Credential stuffing, a simple attack that involves running lists of stolen credentials against various services in the hopes of finding password reuse, is one of the most popular ways cyber criminals acquire accounts to sell on Darknet marketplaces.
Victims often don’t know the difference between credential stuffing or an actual exploit or breach, and this can lead to some very damaging PR for the target company, especially when this particular type of attack is performed at scale.
The theory behind credential stuffing is very simple: the attacker acquires the victim’s credentials for Service A and then tests those credentials against Service B, Service C and Service D to see if there is a hit.
The attacker is also able to build a list of passwords from acquired credentials in order to perform dictionary attacks. For example, you may have thought that @@Jenny8675309@@ was a strong password with numbers, letters and symbols and a password that you haven’t used for any other accounts. Unfortunately, someone else on the other side of the world also thought this and their password was phished and sold as part of a larger list of music-related passwords or passwords with English names; the attacker now has your password and will eventually get a hit on your account without compromising your computer or phishing you personally.
Why is credential stuffing a growing threat?
There are three simple factors that we believe have contributed to the recent explosion in credential stuffing:
- The sources of compromised accounts are growing exponentially with data breaches occurring almost daily, giving attackers a limitless supply of fresh credentials, not to mention the billions of credentials already leaked over the past few years.
- It’s easy – very easy. In fact, there are Graphical User Interface (GUI) tools freely available for anyone to use that will check hundreds, if not thousands, of accounts in an hour.
- It’s profitable: cyber criminals might sell a single account for only €3 (which would normally cost around €15 per month if bought legitimately on a service such as Netflix, for example). As the threat actor will have 100s of these accounts available for sale, with only a small percentage going to the marketplace, you can imagine the profits soon start to stack up.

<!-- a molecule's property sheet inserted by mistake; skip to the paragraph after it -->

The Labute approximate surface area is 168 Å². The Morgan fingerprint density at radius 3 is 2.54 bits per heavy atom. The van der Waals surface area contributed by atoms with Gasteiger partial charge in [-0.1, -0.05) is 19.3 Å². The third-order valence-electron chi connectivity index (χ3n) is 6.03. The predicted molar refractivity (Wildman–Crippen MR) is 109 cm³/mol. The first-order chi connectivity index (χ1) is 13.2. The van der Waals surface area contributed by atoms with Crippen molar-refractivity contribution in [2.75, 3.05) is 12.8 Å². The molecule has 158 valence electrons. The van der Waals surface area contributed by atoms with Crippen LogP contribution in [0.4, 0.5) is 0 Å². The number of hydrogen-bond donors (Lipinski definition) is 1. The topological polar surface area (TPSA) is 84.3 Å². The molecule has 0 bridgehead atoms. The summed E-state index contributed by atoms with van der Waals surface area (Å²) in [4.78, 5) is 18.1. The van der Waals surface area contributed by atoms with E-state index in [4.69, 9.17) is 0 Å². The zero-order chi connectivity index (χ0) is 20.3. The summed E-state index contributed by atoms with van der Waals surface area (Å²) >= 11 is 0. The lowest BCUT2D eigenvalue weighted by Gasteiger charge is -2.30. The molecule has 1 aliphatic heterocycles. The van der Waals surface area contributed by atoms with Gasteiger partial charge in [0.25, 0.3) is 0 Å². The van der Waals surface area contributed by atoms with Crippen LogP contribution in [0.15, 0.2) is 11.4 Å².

OpenBullet – the golden gun
Next, we are going to look at OpenBullet, one of the more popular tools used for credential stuffing attacks. There are a few different tools out there with only minor differences, so we felt it enough to assess just one of them in this article.
OpenBullet is open source and freely available on GitHub to either build yourself or to download as a precompiled binary. It is worth noting that the developer does include a disclaimer on the front page stating that OpenBullet should not be used to attack targets that you do not own or have permission to test.
The important part of using OpenBullet for credential stuffing concerns the configs: these are configuration files that you can import into the software in order to target specific services. Some of these configs are available for free, and some you can find for sale on various markets or dedicated websites.
Once the appropriate config has been acquired, the threat actor needs a list of proxies to load into OpenBullet; again, these are sold in large lists or given away for free. Many of the proxies on these lists tend to be from botnet operators infecting consumer routers or computers with Remote Access Trojans (RATs).
Finally, the cyber criminal loads a list of stolen credentials from a public data breach or a private list they have acquired and hits “Start” in OpenBullet. Once the software has finished, they are presented with a list of hits along with any other information the config automatically harvests, such as account expiry date or balance.
We find that cyber criminals like to use the service shoppy.gg to sell their stolen accounts easily.
With Shoppy, they can configure an automated online store that accepts most popular cryptocurrency as well as other forms of payment, and that they can load the stolen credentials into. They then advertise their personal Shoppy link on Darknet forums and wait for the funds to roll in. Once the store is empty, they simply repeat the process with OpenBullet and load in fresh credentials.
Credential stuffing poses a reputational risk to companies.
Unfortunately, users are often unable to understand the difference between credential stuffing or a company data breach and will jump to the worst conclusion, taking to social media to voice their concerns. To an untrained eye, credential stuffing done at scale can look to be a data breach: in the past, we have seen large media outlets cover incidents in this way due to the uproar from victims.
This simple form of attack is not going away and will continue to grow through 2020. Service providers can help fight this by enforcing 2FA/MFA, implementing better user notifications for account logins, and more stringent mass login detection on the back end, thereby greatly reducing the ability to quickly harvest accounts in this way.